Portnoy who did not grow up with dogs, just one dog, not dogs, decided he knew about dogs and overrode my very CLEAR instructions with regard to dog management and doggie boundaries. Leafy was introduced to Bosco through the fence. Later Leafy peed in the middle of my bed. In her nine years that's the loudest editorial statement she's yet to make. Mom. I need something done about the beast done the street and I need it done NOW. What more do I need to get your attention?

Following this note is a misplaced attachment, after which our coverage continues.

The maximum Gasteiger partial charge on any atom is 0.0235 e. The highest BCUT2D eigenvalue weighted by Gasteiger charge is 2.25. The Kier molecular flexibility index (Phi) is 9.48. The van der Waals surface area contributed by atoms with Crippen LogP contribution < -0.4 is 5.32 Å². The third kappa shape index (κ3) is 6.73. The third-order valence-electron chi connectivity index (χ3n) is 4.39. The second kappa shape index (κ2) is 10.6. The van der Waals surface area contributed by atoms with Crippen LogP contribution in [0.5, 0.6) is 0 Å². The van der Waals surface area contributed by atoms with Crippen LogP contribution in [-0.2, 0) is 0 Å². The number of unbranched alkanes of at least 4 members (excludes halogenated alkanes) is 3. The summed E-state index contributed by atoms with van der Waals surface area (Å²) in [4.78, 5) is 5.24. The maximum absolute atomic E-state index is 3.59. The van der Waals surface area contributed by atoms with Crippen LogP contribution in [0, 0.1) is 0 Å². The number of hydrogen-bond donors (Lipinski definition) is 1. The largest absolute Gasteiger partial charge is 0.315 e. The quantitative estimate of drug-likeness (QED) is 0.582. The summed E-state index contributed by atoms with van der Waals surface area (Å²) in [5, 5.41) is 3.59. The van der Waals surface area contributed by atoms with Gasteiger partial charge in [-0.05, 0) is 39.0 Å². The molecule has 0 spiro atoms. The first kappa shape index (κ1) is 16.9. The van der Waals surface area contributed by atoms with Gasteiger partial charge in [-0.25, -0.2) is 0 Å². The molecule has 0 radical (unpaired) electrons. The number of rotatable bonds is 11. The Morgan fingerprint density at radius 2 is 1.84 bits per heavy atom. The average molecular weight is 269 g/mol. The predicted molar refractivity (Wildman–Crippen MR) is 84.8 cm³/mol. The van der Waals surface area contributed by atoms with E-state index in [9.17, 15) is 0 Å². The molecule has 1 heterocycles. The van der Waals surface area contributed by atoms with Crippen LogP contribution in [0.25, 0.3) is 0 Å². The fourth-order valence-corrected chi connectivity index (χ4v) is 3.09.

About two years ago Leafy lost all semblance of a well mannered dog. To be clear, the dog has never harbored ill intentions toward any actual human being once she has clearly established that she's dealing with an actual human being. It took me until just recently to work that out. That she's high strung and always has been is not in question. A few years ago we started having to dose the girl with benedryl if she was likely to become over stimulated and the day of the first block party she spent isolated in her crate at the top of the stairs which was good and not so good. If I thought I could have moved the crate to the bedroom I would have. Moving the crate to another location would have changed the crate from her safe place to a jail which would have resulted in epic temper tantrums and continuous screaming. Leaving the crate at the top of the stairs resulted in a slow stream of children marching past to use the bathroom. Most of the time they were accompanied by a teenager who kept their hands out of the crate but couldn't do much to keep them quiet. By the end of the night she was reduced to quivering wreckage. Had I introduced her via leash to the sixty-eight visitors in the driveway she might have lasted all of twenty minutes before taking one of the food tables out, leash or no leash.